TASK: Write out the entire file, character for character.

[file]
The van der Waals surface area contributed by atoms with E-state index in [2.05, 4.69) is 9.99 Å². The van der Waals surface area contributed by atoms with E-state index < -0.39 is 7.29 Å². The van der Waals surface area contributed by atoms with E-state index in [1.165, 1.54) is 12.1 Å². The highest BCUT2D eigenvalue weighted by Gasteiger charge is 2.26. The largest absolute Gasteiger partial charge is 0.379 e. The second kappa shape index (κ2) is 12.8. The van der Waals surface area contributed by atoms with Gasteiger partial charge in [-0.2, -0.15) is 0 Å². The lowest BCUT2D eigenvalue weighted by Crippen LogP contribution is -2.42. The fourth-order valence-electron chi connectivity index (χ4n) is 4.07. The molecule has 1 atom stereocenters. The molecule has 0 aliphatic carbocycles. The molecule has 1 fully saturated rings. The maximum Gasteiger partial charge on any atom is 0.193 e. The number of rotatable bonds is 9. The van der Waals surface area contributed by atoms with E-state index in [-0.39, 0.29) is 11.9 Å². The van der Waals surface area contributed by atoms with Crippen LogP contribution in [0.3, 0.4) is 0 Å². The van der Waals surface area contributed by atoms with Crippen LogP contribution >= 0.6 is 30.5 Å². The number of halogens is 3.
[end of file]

The van der Waals surface area contributed by atoms with E-state index in [2.05, 4.69) is 9.99 Å². The van der Waals surface area contributed by atoms with E-state index < -0.39 is 7.29 Å². The van der Waals surface area contributed by atoms with E-state index in [1.165, 1.54) is 12.1 Å². The highest BCUT2D eigenvalue weighted by Gasteiger charge is 2.26. The largest absolute Gasteiger partial charge is 0.379 e. The second kappa shape index (κ2) is 12.8. The van der Waals surface area contributed by atoms with Gasteiger partial charge in [-0.2, -0.15) is 0 Å². The lowest BCUT2D eigenvalue weighted by Crippen LogP contribution is -2.42. The fourth-order valence-electron chi connectivity index (χ4n) is 4.07. The molecule has 1 atom stereocenters. The molecule has 0 aliphatic carbocycles. The molecule has 1 fully saturated rings. The maximum Gasteiger partial charge on any atom is 0.193 e. The number of rotatable bonds is 9. The van der Waals surface area contributed by atoms with E-state index in [-0.39, 0.29) is 11.9 Å². The van der Waals surface area contributed by atoms with Crippen LogP contribution in [0.3, 0.4) is 0 Å². The van der Waals surface area contributed by atoms with Crippen LogP contribution >= 0.6 is 30.5 Å². The number of halogens is 3.